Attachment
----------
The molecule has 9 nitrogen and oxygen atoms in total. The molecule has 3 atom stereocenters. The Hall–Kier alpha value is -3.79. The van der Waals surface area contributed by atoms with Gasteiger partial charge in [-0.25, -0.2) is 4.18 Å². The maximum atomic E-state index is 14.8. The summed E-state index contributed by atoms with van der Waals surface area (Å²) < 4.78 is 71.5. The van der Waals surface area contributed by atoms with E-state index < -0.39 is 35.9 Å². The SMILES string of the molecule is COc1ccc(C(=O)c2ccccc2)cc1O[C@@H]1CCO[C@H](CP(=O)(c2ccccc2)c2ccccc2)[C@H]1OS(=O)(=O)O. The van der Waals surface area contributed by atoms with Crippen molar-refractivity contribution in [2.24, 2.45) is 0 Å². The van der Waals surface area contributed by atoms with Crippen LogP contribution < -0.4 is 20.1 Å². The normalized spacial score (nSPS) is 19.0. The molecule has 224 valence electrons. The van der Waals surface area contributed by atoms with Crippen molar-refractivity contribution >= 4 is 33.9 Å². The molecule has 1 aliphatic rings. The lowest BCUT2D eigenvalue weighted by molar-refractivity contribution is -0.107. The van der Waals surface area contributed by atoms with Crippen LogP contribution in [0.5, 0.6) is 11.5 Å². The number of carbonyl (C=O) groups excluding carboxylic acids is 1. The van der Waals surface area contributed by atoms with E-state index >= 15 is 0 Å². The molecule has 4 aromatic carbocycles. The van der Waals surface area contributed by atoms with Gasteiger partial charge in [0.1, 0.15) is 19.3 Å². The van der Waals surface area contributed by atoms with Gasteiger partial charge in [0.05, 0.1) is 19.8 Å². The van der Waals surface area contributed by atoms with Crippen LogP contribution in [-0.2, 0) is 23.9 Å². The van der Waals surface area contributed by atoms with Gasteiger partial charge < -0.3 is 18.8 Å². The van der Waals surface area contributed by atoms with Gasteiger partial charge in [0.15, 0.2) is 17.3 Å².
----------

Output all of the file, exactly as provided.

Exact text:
The molecule has 9 nitrogen and oxygen atoms in total. The molecule has 3 atom stereocenters. The Hall–Kier alpha value is -3.79. The van der Waals surface area contributed by atoms with Gasteiger partial charge in [-0.25, -0.2) is 4.18 Å². The maximum atomic E-state index is 14.8. The summed E-state index contributed by atoms with van der Waals surface area (Å²) < 4.78 is 71.5. The van der Waals surface area contributed by atoms with E-state index < -0.39 is 35.9 Å². The SMILES string of the molecule is COc1ccc(C(=O)c2ccccc2)cc1O[C@@H]1CCO[C@H](CP(=O)(c2ccccc2)c2ccccc2)[C@H]1OS(=O)(=O)O. The van der Waals surface area contributed by atoms with Crippen molar-refractivity contribution in [2.24, 2.45) is 0 Å². The van der Waals surface area contributed by atoms with Crippen LogP contribution < -0.4 is 20.1 Å². The normalized spacial score (nSPS) is 19.0. The molecule has 224 valence electrons. The van der Waals surface area contributed by atoms with Crippen molar-refractivity contribution >= 4 is 33.9 Å². The molecule has 1 aliphatic rings. The lowest BCUT2D eigenvalue weighted by molar-refractivity contribution is -0.107. The van der Waals surface area contributed by atoms with Crippen LogP contribution in [0.5, 0.6) is 11.5 Å². The number of carbonyl (C=O) groups excluding carboxylic acids is 1. The van der Waals surface area contributed by atoms with E-state index >= 15 is 0 Å². The molecule has 4 aromatic carbocycles. The van der Waals surface area contributed by atoms with Gasteiger partial charge in [0.1, 0.15) is 19.3 Å². The van der Waals surface area contributed by atoms with Gasteiger partial charge in [0.05, 0.1) is 19.8 Å². The van der Waals surface area contributed by atoms with Crippen LogP contribution in [-0.2, 0) is 23.9 Å². The van der Waals surface area contributed by atoms with Gasteiger partial charge < -0.3 is 18.8 Å². The van der Waals surface area contributed by atoms with Gasteiger partial charge in [0.15, 0.2) is 17.3 Å².